5 Plants To Add Color To Your Winter Garden

When most people think about plants that add color to the garden in winter, the first thing that comes to mind is likely flowering Annuals. While Annuals are a good option, many other plants can provide winter interest in your garden. 

Here are five plants to consider adding this winter. Each of these plants has its own unique characteristics and adds beauty to the garden during the colder months.

So if you’re looking for something new to add some color to your garden this winter, be sure to give these plants a try!

So many trees and shrubs add beauty to the garden in winter. Some of these great plants include: Holly, Ivy, Mahonia , Pieris, Wisteria, and Camellias. Many of these plants provide a wintry feel to the garden or landscape with their evergreen foliage or flowers that remain on them throughout the winter months. Many others will display some wonderful fall color before losing their leaves for winter.

There is certainly something here for everyone!

If you’re looking for Winter Annuals or Perennials, look no further than your local nursery or home improvement store. Flowers are sold by the season so if it’s at your local landscape center chances are they will last the winter in your area.



The flowers of the Kerria have a double appearance with both petals and sepals showing. This plant, also known as the Japanese rose, blooms in yellow or occasionally pink hues during warmer months but will continue producing year after year even if it loses its leaves for the winter months.


Native of South East Asia, camellias produce beautiful waxy flowers that range from white and pink to red and purple depending on the species and cultivar. They can be evergreen or deciduous depending on their environment and may lose their leaves, only to grow new ones when things warm up. Many varieties bloom from early fall to late winter. You could plant several and always have some color throughout the colder months.

Evergreen Azaleas

Like camellias, these are evergreens with fall and winter-blooming flowers that range in color from reds to oranges to yellows and whites. They thrive in zones 5a through 9b along the southern tier of the U.S. where they can be planted outside for year-round color if you like or inside as houseplants.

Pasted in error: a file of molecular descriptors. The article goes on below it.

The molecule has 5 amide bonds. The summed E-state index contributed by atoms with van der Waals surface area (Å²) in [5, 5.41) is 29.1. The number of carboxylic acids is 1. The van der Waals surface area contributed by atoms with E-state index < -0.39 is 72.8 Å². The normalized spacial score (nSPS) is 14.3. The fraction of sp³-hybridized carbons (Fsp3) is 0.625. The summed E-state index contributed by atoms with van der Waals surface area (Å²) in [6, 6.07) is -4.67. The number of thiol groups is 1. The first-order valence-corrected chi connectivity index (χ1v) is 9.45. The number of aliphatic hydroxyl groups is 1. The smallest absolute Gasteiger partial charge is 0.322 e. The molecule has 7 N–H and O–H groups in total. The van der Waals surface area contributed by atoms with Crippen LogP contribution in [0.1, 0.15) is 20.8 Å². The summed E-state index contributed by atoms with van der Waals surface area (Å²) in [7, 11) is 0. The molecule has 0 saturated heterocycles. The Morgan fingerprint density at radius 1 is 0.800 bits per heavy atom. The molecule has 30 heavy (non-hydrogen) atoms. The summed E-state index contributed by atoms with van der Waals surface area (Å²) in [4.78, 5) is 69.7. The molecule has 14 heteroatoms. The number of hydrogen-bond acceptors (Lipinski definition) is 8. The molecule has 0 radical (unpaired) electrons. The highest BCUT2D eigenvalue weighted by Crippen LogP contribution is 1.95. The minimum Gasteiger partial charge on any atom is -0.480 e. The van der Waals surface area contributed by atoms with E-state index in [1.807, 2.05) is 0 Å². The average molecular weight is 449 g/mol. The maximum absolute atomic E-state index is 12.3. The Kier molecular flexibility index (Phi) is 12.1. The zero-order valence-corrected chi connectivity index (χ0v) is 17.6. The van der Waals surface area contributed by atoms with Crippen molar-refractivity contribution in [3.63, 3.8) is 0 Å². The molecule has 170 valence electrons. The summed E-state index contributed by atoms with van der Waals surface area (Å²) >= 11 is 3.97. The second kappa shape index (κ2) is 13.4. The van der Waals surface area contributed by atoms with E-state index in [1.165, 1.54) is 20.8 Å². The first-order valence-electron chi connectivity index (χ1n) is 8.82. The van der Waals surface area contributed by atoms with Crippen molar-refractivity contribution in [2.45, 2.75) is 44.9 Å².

This evergreen plant grows wild along the Mediterranean regions and North Africa and has been cultivated since ancient times by Romans who loved its unique flower shape and color that changed depending on the temperature: white when it was cool and pink when warm. In the lower south they can be used as annuals outside.


This colorful annual can add life to your garden during any season, but the striking leaf colors and patterns will shine when planted in a garden or container in the winter when other plants have nothing but green. Since they are annuals they need to be replanted from seed each year for continuous color although some stores carry coleus as perennials that will come back for a second bloom cycle after being cut back by frost. Depending where you are in the lower south, Coleus plants will overwinter. At the very least they can add interesting color to your yard until a cold snap kills them off.

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With the winter months quickly approaching, it’s time to get your garden ready for hibernation. If you live in a region that gets cold and snow during these months, then adding some plants to bring color into your home is a great way to beat cabin fever syndrome!

We hope this article has given you some ideas on how you can add more greenery indoors while protecting them from the harsh weather outside.

Blair Witkowski
Author: Blair Witkowski

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